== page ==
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MMU graduate uncovers new historical evidence while writing novel ‘The Running Wolf’

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Featured Image: Helen Steadman

Helen Steadman, a historical fiction writer and alumni of Manchester Metropolitan University, has recently released her latest novel, The Running Wolf (Impress Books).

Although Steadman is a writer first and foremost, the historical research she did in preparation for writing The Running Wolf, led her to uncover some previously undiscovered information regarding Jacobite involvement with some key historical figures, including Colonel Henry Villiers.

The Running Wolf by Helen Steadman

Villiers was the Governor of Tynemouth Castle in the 1700s, and also one of the justices present at the trial of Hermann Mohll, the protagonist of Steadman’s latest novel. Villiers had royal connections with the Stuarts, which is what makes this potential Jacobite involvement so fascinating. Steadman has published an article on her findings in the Northern History Journal.

Steadman said, “In my head, I had this feeling, a hunch, that the rumours of Jacobite involvement were in fact true, but I didn’t have any evidence. I was going round and round in circles. And then I found it. By exploring Queen Anne’s State Papers and digging around in the National Archives as well as in other local sources, I managed to join the dots and finally prove the connection. So all of my detective work paid off. ”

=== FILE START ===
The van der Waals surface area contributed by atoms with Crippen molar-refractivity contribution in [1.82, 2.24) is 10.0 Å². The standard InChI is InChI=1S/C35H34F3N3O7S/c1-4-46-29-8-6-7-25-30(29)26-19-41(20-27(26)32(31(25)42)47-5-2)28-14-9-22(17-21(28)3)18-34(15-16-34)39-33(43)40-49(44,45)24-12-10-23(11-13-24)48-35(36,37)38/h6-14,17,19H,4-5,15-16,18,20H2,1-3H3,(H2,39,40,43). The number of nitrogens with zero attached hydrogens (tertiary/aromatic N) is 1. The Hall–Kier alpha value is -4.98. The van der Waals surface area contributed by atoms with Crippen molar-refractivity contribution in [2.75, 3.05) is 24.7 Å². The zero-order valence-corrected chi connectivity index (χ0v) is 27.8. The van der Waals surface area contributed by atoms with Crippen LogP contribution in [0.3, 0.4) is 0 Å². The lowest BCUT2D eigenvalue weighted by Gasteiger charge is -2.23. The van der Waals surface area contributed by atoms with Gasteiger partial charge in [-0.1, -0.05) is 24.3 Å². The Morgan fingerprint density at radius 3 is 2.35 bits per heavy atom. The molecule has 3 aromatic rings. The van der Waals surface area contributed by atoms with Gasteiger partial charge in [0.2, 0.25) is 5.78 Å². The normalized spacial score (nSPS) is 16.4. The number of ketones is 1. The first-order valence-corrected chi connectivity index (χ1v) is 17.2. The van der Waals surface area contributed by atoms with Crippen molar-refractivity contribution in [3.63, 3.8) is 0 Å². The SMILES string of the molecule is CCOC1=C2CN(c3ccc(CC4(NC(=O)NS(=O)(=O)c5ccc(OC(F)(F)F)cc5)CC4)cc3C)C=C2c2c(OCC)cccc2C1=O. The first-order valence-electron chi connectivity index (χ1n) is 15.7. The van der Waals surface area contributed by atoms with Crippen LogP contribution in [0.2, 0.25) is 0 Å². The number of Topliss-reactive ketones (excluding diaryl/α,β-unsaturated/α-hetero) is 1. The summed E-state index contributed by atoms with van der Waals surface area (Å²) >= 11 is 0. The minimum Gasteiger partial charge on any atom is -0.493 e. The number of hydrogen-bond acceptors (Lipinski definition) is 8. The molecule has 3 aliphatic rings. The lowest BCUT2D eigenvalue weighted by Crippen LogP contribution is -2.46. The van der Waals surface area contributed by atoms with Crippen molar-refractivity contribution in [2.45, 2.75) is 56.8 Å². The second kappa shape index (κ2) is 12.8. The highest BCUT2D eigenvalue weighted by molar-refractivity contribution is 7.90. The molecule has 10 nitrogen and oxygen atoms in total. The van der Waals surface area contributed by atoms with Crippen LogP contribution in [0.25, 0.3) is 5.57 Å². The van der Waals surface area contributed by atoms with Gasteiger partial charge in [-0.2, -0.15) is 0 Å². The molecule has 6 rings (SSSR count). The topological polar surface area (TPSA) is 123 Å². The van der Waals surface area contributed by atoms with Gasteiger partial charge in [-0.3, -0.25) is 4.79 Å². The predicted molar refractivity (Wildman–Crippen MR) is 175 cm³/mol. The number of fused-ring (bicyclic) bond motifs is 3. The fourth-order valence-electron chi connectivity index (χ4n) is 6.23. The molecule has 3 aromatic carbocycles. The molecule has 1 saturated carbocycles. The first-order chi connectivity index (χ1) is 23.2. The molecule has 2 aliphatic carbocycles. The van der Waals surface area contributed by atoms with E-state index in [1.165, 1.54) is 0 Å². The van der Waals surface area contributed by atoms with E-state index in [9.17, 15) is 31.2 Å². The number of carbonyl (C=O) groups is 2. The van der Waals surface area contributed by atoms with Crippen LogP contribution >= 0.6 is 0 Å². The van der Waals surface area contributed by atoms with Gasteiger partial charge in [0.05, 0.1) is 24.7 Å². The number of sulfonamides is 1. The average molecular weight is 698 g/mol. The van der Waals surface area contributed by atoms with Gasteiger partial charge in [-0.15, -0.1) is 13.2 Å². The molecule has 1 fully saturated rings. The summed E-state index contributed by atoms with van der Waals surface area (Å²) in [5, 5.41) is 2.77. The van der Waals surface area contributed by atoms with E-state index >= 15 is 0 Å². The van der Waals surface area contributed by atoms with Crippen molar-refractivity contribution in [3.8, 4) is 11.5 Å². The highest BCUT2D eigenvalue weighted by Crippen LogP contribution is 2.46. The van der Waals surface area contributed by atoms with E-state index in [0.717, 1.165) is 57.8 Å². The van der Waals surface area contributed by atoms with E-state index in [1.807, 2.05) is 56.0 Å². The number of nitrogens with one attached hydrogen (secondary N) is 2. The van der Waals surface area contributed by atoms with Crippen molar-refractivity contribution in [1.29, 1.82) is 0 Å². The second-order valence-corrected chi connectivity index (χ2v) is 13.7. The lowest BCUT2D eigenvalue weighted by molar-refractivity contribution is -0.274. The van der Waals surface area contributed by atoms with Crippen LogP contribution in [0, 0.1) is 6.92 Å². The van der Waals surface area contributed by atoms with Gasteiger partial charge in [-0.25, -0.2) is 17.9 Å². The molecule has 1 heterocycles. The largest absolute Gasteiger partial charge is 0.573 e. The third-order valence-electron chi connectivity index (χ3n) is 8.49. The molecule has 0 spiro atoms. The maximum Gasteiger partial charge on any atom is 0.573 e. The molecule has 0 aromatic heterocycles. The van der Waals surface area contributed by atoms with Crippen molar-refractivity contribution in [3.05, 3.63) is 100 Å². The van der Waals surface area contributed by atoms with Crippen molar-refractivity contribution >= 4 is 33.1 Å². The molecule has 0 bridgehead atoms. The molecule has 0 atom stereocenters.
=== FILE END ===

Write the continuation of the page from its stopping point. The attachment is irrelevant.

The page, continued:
Steadman completed The Running Wolf as part of her P.h.D studies where she explored “method writing” at the University of Aberdeen. The story follows Hermann Mohll, a master sword maker who left Germany to settle in England in the 1600’s. Mohll was imprisoned in Morpeth Gaol in 1703 and 1704 after he was caught smuggling 1,400 swords into England. He faced being hanged, drawn and quartered for high treason due to his suspected Jacobite involvement.

The Running Wolf, as with many of Steadman’s novels, offers two unique perspectives on the historical events surrounding Mohll’s imprisonment: The perspective of Mohll himself, as well as his jailor, Robert Tipstaff. Mohll appears in third person, while Tipstaff appears in third person. This decision, Steadman said, was due to her need to “convey the distance of time” between the two characters. The novel features dual timelines as well, with Mohll’s story starting in 1687 and working its way to the present, where it converges with Tipstaff’s much shorter timeline, which runs from December 1703. Steadman said she “wanted to make Tipstaff an unreliable narrator. He presents himself as a decent person, but there are little cracks in the armour that are not revealed until later in the text.”